The World Economic Forum described DAOs as “an experiment to reimagine how we connect, collaborate and create” (World Economic Forum, 2023, 27). DAOs operate differently from traditional organisations in their allocation of resources, coordination of activities and decision-making processes. Code-driven and community-oriented structures allow stakeholders to be directly involved in governance and operations via voting systems (World Economic Forum, 2023). Decentraland is the first large-scale virtual world based on the architecture and premises of a DAO. With the aim of distributing power among its participating users, it operates on the Ethereum blockchain. The “residents” of Decentraland can initiate policy updates based on decentralised voting systems that are embedded in Decentraland DAO governance structure (Goldberg & Schär, 2023, 3).

There is an active ongoing debate about the legal status of DAOs. Proponents of DAOs have argued that smart contracts are self-executing codes on blockchain that can operate independently of legal systems. They point to lower transaction costs and reduce the need for intermediaries. However, more skeptical commentators have suggested that DAOs should be owned and/or operated by humans (Jentzsch, 2016, Mondoh et al, 2022). A more detailed discussion of existing efforts to regulate DAOs can be found in the final section of this report. 

To date, research into DAOs and the Metaverse remains scarce. However, in recent years there has been a notable rise in publications that investigate the trends and implications of DAOs for various sectors. For example, Chao et al. (2022) discuss the advantages and disadvantages of DAOs for non-profit organisations. While they argue that DAOs provide a “strong democratic system”, they also caution that they “are not subject to legal, physical, or economic constraints” and are therefore capable of operating “outside the control of a single central authority or a single governing body” (Chao et al, 2022). 

Mondoh et al (2022) discuss whether DAOs might be the future of corporate governance, while Goldberg and Schär (2023) write that DAOs could disrupt the monopoly market structures in the technology sector. Their assessment is that “open standards and blockchain-based governance are a necessary but not a sufficient condition for a decentralized and neutral platform” (Goldberg & Schär, 2023). Meanwhile, Tole and Aiyahrani (2023) predict that the Metaverse and DAOs have the potential to revolutionise the education system. Through DAOs, they claim, “technology courses, certificates, and more can become automated and authenticated on the blockchain” (Tole & Aisyahrani, 2023, 1). DAOs could provide the basis for what they call “Metaversity”, whereby the necessary infrastructure is provided for decentralised learning centers that have incentive structures and tailored courses in place (Tole & Aisyahrani, 2023, 3).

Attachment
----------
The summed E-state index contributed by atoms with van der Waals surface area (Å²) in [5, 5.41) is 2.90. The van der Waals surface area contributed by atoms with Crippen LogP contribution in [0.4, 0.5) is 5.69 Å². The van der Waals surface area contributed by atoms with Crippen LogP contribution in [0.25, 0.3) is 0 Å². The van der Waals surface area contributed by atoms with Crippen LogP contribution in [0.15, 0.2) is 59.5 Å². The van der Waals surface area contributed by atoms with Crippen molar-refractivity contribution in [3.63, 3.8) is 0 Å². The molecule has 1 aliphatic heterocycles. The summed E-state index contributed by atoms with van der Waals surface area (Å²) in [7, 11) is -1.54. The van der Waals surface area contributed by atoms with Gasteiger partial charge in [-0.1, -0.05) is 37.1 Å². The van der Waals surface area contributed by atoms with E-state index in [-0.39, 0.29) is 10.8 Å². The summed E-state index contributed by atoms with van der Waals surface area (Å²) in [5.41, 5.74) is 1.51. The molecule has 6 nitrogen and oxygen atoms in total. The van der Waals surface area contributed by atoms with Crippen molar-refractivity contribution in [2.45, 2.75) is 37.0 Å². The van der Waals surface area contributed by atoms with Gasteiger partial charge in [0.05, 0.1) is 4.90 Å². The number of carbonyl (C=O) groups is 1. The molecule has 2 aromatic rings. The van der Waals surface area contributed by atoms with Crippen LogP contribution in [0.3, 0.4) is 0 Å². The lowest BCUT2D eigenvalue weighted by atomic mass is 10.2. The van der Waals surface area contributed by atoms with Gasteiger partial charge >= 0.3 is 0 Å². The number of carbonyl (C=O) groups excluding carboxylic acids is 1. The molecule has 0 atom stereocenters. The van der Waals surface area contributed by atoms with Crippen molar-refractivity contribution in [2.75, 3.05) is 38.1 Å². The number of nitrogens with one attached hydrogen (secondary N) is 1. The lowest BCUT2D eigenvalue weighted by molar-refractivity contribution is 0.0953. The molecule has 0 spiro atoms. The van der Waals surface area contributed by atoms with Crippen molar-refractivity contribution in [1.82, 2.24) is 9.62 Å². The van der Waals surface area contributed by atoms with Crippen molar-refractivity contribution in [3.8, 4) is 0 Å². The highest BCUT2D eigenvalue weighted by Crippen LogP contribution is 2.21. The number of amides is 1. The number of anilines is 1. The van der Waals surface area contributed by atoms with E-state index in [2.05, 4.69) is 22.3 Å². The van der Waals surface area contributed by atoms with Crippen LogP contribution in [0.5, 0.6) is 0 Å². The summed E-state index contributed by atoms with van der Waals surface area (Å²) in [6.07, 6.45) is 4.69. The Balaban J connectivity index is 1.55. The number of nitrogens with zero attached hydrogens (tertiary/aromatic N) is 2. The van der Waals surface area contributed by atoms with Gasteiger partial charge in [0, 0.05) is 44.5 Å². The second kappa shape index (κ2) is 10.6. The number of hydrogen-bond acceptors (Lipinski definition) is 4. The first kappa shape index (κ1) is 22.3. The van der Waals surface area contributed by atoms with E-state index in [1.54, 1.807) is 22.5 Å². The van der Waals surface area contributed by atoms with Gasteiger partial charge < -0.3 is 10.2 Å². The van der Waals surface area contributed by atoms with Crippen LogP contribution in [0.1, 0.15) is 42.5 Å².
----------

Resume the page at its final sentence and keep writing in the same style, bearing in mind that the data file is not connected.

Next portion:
The current DAO ecosystem is highly diverse and growing at fast pace. By 2023, DAOs collectively manage billions of dollars and count millions of participants (World Economic Forum, 2023; DeepDAO, 2023). DAOs exist across a range of industries such as finance, philanthropy and politics. A manual review of the 356 DAOs listed on the website at the time of writing (July 2023), illustrates the highly diverse nature and purpose of DAOs. The descriptions and stipulated mission statements include social, activist, investment, gaming, media and collector aims (Decentralist, 2023). Some DAOs are clearly satirical in nature, including the Café DAO which aims “to replace Starbucks”, the Doge DAO which wants to “make the Doge meme the most recognizable piece of art in the world” and the Hair DAO, “a decentralised asset manager solving hair loss”.

By 2023, DAOs have primarily attracted libertarians, activists, pranksters and hobbyists. However, there are also activist and political DAOs. For example, lists DAOs that are tied to the climate movement and Black Lives Matter community as well as social justice and anti-banking DAOs that want to tackle social inequality. Figure 1 provides an overview of the most common DAOs found on Decentralist:

Figure 1: Overview of most common existing DAOs